Here’s what the UConn Daily Campus had to say editorially about the police’s response to UConn students rushing the field Saturday:
Shame on you, UConn
By Meghan Bard and Jen Pinsonneault
This could have been one of the greatest moments for UConn students. This could have been one of the greatest moments in UConn athletics. This could have been one of the greatest moments in all of UConn history. But it was not. UConn routed Kent State in the final game at Memorial Stadium Saturday afternoon. It should have been a day for celebration with 50 years of football on the Storrs campus coming to an end. The perfect way to close the day’s ceremony would have included watching the students triumphantly carry the field’s goal posts down Fairfield Way. However, this was far from the case.
It is tradition for students to rush the field and tear down the goal posts after the final game is played in a stadium. Saturday, with two minutes remaining in the 4th quarter of the game, hundreds of students, spectators and alumni began to gather at the fences surrounding the field. Unfortunately, as the crowd grew, so did the police presence, along with their attack dogs. In what should have been a moment of pure greatness, the UConn police, armed with tear gas and dogs, prevented the crowd from getting within 10 feet of the goal posts.
We were there. We gathered by the sidelines, waited anxiously for the clock to run out and we jumped the fences with our fellow students to chants of “team work!” We were met by people on whom the importance of the occasion was lost. Moments of student support for the UConn football team have been few and far between, and yet Saturday one of the greatest shows of support was quelled.
Two years ago, when the men’s basketball team defeated Arizona in one of the most outstanding collegiate basketball games ever played in Gampel Pavilion, students were allowed to rush the court and celebrate with their team. That image is embedded in the mind of every true UConn fan. It has been reshown by our athletic department and university time and time again. Saturday there was the opportunity to create that moment with the football team and that was taken away from the students and team alike.
The crowd pouring onto the field was not unruly or riotous, they, we were merely excited. Who present felt the appropriate response to this celebration was pepper spray and attack dogs? Certainly not the students or the people in the crowd. Where was the athletic department? Where was Lew Perkins? And more importantly, where was the support for the Husky football fans Saturday afternoon? Why would the administration not support their students in a positive display of UConn spirit, a display of husky PRIDE. What should have been a shining moment to carry UConn football into not only a new stadium, but a new era, was lost.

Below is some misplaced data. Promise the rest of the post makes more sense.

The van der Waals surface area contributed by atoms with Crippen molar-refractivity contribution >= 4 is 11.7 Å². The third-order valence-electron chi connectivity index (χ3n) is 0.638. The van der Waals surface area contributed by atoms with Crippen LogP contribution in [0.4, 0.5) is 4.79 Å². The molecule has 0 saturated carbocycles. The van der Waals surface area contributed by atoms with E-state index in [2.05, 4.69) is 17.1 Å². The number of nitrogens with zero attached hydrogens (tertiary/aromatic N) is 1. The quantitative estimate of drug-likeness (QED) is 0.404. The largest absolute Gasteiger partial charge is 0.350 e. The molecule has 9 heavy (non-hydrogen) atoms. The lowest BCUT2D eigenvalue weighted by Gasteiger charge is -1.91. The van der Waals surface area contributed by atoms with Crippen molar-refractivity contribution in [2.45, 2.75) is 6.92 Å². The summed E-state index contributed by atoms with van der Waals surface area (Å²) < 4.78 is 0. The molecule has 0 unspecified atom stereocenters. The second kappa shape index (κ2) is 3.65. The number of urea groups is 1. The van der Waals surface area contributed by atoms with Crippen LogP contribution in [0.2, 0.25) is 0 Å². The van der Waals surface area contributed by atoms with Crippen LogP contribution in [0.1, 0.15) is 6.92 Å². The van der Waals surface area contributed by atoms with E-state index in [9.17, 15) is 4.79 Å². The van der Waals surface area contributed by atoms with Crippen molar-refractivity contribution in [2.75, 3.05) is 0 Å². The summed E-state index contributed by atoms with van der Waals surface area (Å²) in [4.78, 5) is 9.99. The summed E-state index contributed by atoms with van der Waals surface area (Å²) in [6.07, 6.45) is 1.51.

Maybe a better question is where was Randy Edsall? The reason the rushing of the court following UConn’s win over Arizona was successful two years ago, was because Jim Calhoun understood the importance of his student fans. He supported the students’ right to rush. So where were you, Randy, while the police were gassing the cheering students? Jim Calhoun would never have allowed that to happen. Shame on you, Randy Edsall. Shame on you, Lew Perkins. Shame on you, UConn athletic department. We, as students, are disappointed in all of you for not backing up your student fans. But most importantly, shame on the UConn police, for your overzealous attempts to control a problem which did not exist. For the only problem in Memorial Stadium Saturday afternoon was the police. While we would never dare to compare the events of Saturday with what happened in Ohio in 1970, we cannot over look the bitter irony of the fact that we were playing Kent State.
Saturday afternoon, the stands filled with cheering fans, the marching band playing our fight song and a great victory on a beautiful November day, the memories of that afternoon will be forever tarnished by the actions of police in the end zones. But you forget, this is a college campus, our college campus. That’s our football team, our stadium and those are our goal posts, and we wanted to take them down. We wanted to send our football team to their new home with the proper pomp and circumstance. Shame on those who did not allow this to happen. Shame on everyone who seems to forget what the point of a college football game is, what a college university is. You are supposed to be here for us, the students, not for your perfect public relations. So shame on you, and may you remember this next year when those stands in East Hartford are not filled with students.